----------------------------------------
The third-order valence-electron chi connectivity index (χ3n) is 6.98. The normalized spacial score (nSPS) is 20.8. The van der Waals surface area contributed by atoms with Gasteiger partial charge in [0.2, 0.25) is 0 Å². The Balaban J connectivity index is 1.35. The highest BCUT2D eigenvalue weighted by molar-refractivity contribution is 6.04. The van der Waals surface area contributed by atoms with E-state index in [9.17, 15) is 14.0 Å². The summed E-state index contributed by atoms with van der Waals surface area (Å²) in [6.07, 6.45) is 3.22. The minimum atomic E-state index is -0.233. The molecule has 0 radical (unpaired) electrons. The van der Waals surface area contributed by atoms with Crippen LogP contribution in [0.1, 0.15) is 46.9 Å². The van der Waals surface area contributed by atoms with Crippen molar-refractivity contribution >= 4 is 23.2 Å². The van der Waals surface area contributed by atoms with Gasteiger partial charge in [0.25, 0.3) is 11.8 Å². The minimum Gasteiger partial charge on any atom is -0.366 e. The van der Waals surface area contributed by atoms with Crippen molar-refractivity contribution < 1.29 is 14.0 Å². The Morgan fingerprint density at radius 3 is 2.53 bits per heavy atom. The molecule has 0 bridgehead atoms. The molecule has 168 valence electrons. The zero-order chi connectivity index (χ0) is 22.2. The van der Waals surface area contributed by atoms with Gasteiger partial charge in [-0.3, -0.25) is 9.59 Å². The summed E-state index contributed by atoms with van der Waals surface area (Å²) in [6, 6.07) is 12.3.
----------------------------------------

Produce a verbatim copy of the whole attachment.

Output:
The third-order valence-electron chi connectivity index (χ3n) is 6.98. The normalized spacial score (nSPS) is 20.8. The van der Waals surface area contributed by atoms with Gasteiger partial charge in [0.2, 0.25) is 0 Å². The Balaban J connectivity index is 1.35. The highest BCUT2D eigenvalue weighted by molar-refractivity contribution is 6.04. The van der Waals surface area contributed by atoms with E-state index in [9.17, 15) is 14.0 Å². The summed E-state index contributed by atoms with van der Waals surface area (Å²) in [6.07, 6.45) is 3.22. The minimum atomic E-state index is -0.233. The molecule has 0 radical (unpaired) electrons. The van der Waals surface area contributed by atoms with Crippen LogP contribution in [0.1, 0.15) is 46.9 Å². The van der Waals surface area contributed by atoms with Crippen molar-refractivity contribution >= 4 is 23.2 Å². The van der Waals surface area contributed by atoms with Gasteiger partial charge in [0.25, 0.3) is 11.8 Å². The minimum Gasteiger partial charge on any atom is -0.366 e. The van der Waals surface area contributed by atoms with Crippen molar-refractivity contribution < 1.29 is 14.0 Å². The Morgan fingerprint density at radius 3 is 2.53 bits per heavy atom. The molecule has 0 bridgehead atoms. The molecule has 168 valence electrons. The zero-order chi connectivity index (χ0) is 22.2. The van der Waals surface area contributed by atoms with Gasteiger partial charge in [-0.3, -0.25) is 9.59 Å². The summed E-state index contributed by atoms with van der Waals surface area (Å²) in [6, 6.07) is 12.3.